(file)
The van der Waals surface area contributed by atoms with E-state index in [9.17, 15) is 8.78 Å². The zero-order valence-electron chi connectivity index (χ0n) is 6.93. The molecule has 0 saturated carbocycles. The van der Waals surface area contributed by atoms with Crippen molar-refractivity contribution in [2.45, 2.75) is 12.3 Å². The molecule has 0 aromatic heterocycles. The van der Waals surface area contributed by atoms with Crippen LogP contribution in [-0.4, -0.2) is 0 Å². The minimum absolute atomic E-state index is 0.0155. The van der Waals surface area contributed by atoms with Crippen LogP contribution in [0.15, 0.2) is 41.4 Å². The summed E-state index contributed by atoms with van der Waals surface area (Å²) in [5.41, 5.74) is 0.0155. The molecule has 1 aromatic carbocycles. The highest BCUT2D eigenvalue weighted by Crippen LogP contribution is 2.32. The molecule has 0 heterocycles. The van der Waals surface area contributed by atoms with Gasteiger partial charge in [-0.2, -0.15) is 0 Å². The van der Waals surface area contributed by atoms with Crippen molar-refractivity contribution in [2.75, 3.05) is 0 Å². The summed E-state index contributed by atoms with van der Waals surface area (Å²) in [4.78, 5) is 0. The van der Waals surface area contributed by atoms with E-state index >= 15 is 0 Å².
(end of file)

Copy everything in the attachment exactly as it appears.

The van der Waals surface area contributed by atoms with E-state index in [9.17, 15) is 8.78 Å². The zero-order valence-electron chi connectivity index (χ0n) is 6.93. The molecule has 0 saturated carbocycles. The van der Waals surface area contributed by atoms with Crippen molar-refractivity contribution in [2.45, 2.75) is 12.3 Å². The molecule has 0 aromatic heterocycles. The van der Waals surface area contributed by atoms with Crippen LogP contribution in [-0.4, -0.2) is 0 Å². The minimum absolute atomic E-state index is 0.0155. The van der Waals surface area contributed by atoms with Crippen LogP contribution in [0.15, 0.2) is 41.4 Å². The summed E-state index contributed by atoms with van der Waals surface area (Å²) in [5.41, 5.74) is 0.0155. The molecule has 1 aromatic carbocycles. The highest BCUT2D eigenvalue weighted by Crippen LogP contribution is 2.32. The molecule has 0 heterocycles. The van der Waals surface area contributed by atoms with Gasteiger partial charge in [-0.2, -0.15) is 0 Å². The van der Waals surface area contributed by atoms with Crippen molar-refractivity contribution in [2.75, 3.05) is 0 Å². The summed E-state index contributed by atoms with van der Waals surface area (Å²) in [4.78, 5) is 0. The van der Waals surface area contributed by atoms with E-state index >= 15 is 0 Å².